The White House wants to hear peoples' personal stories about the Affordable Care Act, a.k.a. Obamacare. I think I know what kind of stories they hope to hear, but the format of their inquiry allows for open-ended, freestyle response, so here what I submitted:
I have had physical disabilities all of my life. Until I was 22, I was on my father's health insurance. He was an independent pediatrician, and I'm sure paid for the family's health insurance out of pocket, though I have no idea at all how much he paid. From my perspective as a child and youth, as far as I know, we never had any problem getting my many surgeries, braces, hospitalizations, and therapies paid for.
Later, my father went to work in public health, and got the family's coverage through the county and later the state he worked for. When I aged out of family coverage, I was able to continue my coverage through COBRA payments, which were expensive, but necessary since going without health insurance was not an option, and a break in coverage would have created a "pre-existing condition" problem for picking up subsequent coverage.
When I finished graduate school I was able to get health insurance from my full time job. My disabilities were never an impediment to full coverage. I paid 20% of the premium for a pretty good plan.
In 2012, after a little over 20 years of full-time work, my disabilities altered and progressed in ways that made it necessary for me to stop working full time. I again continued my work-based coverage with COBRA for about a year. Then, through a combination of the Affordable Care Act and New York State's "Medicaid Buy-In" for working people with disabilities, I was able to qualify for Medicaid and continue to receive it while doing the part-time work that was within my capacities. Having gotten Social Security Disability, I also eventually was enrolled in Medicare.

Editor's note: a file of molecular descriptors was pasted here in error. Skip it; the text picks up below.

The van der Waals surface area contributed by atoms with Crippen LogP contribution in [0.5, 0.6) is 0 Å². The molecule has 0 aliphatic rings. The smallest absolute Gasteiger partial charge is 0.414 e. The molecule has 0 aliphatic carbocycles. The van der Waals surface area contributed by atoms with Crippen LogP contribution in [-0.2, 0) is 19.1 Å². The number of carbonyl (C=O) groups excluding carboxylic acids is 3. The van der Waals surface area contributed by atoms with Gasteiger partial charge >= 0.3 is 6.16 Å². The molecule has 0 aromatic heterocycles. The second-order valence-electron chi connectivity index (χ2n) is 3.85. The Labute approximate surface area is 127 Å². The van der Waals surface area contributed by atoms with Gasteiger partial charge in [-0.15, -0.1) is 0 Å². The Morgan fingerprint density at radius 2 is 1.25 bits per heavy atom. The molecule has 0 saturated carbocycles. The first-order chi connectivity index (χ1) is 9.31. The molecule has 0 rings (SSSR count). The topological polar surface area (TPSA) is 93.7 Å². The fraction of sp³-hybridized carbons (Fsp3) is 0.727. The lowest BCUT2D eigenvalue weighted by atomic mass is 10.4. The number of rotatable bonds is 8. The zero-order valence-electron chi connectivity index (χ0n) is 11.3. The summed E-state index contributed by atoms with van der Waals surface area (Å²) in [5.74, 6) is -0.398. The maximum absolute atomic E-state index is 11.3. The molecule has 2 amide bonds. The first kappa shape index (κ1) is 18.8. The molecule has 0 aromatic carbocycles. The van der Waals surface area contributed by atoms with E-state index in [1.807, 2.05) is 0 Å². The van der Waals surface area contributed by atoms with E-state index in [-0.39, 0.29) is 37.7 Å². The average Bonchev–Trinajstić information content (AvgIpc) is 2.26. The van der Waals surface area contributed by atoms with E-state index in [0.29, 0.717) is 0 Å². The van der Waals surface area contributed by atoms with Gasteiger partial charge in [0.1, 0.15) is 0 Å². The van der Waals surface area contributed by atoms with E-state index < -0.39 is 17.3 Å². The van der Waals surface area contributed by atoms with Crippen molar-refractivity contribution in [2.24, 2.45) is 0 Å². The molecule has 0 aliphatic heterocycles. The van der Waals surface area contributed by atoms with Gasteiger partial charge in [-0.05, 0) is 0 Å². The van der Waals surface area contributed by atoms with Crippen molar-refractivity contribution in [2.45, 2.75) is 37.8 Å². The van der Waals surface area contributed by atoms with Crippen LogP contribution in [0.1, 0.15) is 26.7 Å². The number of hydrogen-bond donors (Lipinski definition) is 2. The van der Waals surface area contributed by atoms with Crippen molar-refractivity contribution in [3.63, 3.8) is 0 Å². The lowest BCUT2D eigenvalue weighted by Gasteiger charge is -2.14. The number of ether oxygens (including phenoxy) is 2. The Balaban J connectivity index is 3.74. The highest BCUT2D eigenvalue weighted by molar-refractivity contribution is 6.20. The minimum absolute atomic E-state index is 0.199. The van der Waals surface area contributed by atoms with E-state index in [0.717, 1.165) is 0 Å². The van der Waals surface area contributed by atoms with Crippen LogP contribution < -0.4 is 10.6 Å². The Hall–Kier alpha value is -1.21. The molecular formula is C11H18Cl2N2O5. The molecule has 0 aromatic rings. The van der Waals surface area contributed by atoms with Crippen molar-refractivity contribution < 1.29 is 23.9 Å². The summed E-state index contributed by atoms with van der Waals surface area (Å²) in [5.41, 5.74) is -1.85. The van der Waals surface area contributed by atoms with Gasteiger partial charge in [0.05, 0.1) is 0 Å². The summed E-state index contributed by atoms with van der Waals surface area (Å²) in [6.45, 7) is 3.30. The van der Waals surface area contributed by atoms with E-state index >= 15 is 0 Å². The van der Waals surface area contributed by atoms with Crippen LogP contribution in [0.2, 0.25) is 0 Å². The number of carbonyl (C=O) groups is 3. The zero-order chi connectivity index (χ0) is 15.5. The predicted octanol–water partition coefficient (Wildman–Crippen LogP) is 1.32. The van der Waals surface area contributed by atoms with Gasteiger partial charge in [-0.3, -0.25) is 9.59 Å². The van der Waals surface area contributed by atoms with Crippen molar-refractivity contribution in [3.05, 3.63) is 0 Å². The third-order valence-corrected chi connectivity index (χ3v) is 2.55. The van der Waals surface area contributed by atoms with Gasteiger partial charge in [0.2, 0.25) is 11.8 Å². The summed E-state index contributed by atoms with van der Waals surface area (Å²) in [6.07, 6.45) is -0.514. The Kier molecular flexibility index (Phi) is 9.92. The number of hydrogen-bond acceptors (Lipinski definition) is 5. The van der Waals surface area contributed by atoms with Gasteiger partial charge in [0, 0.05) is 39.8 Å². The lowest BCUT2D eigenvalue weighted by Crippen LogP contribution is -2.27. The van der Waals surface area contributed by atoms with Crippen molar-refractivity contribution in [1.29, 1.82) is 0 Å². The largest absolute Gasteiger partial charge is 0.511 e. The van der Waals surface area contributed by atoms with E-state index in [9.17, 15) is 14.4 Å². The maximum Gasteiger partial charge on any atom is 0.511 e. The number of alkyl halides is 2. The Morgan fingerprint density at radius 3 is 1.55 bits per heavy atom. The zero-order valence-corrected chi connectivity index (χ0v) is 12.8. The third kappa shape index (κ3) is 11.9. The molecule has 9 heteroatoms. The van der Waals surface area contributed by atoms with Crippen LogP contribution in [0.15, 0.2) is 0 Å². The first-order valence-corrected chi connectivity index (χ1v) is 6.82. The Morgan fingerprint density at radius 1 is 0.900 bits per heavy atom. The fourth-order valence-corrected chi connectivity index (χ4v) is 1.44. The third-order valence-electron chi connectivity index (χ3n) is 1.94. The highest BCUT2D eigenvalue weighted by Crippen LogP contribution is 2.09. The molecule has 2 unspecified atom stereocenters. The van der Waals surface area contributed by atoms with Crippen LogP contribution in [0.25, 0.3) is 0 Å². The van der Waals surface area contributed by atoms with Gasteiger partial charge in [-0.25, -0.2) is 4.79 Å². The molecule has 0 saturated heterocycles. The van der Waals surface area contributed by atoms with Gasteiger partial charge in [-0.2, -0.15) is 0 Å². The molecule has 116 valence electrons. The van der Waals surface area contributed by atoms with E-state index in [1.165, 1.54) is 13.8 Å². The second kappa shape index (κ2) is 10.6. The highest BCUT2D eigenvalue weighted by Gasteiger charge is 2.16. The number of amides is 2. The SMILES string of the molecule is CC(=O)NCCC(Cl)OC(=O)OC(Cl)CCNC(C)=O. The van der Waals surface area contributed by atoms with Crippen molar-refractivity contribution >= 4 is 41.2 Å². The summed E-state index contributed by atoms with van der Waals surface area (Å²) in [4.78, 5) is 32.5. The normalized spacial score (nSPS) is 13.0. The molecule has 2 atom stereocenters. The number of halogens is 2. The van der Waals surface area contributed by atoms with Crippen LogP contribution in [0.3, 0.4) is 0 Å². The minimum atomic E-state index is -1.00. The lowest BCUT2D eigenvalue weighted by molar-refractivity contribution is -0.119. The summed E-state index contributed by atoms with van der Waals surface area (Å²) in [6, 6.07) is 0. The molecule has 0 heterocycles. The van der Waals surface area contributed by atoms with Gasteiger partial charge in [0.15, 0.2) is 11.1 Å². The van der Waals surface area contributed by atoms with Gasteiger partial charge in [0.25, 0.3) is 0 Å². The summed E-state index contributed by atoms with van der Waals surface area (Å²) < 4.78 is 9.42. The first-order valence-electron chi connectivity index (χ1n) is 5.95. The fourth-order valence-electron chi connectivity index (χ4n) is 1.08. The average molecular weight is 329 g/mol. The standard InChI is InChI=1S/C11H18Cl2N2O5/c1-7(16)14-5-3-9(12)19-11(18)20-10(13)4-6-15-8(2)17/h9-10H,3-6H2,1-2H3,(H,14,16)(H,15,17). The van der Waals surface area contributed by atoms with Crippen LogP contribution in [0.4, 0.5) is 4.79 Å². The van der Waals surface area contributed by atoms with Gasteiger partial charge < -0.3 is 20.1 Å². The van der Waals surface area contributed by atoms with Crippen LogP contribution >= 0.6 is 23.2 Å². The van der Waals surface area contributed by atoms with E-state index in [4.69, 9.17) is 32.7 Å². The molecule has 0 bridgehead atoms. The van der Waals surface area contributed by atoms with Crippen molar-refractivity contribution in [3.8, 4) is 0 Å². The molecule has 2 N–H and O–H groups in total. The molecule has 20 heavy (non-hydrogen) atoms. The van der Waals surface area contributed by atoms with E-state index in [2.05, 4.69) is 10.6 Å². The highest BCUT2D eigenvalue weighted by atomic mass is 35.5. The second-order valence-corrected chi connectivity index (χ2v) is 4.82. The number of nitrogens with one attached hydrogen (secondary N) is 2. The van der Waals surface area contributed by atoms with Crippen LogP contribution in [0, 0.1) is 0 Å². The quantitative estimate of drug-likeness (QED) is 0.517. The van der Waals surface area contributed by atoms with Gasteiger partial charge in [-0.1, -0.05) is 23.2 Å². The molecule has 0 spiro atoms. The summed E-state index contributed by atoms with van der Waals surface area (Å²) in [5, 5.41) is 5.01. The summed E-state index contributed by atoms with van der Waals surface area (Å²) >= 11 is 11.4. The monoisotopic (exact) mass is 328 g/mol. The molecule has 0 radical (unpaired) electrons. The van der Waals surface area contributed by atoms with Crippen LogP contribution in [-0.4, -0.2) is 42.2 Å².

At the moment, Medicaid and Medicare pay for the ventilator and oxygen concentrator I use every night while I sleep, and for medications I take every day to make my disability-related chronic health conditions controlled. These are life-preserving treatments, and they also make it possible for me to work to the degree that I can. Also, on average, I am hospitalized once every two years or so due to upper respiratory infections. There are effective treatments for this, but of course hospitalization is prohibitively expensive if paid for out of pocket. Without Medicaid, especially, I would be forced into a much more dependent situation and my health would deteriorate severely.
The Affordable Care Act was an absolutely crucial bridge from one work / health situation to another. And Medicaid itself is one of the main foundations of the life I live now. In the future, should I need everyday home care, I know that Medicaid will be there as no other insurance can ever be ... unless Medicaid is significantly cut or made into something less than a direct entitlement. The Affordable Care Act has been a tremendous benefit to me. And by making it possible for me to work to my changing capacities, it has enabled me to continue contributing to my community in the work I am able to do and the taxes I pay.
Disabled people in particular really need to talk in detail about not only Obamacare, but Medicare, Medicaid, and overall what health insurance means for us.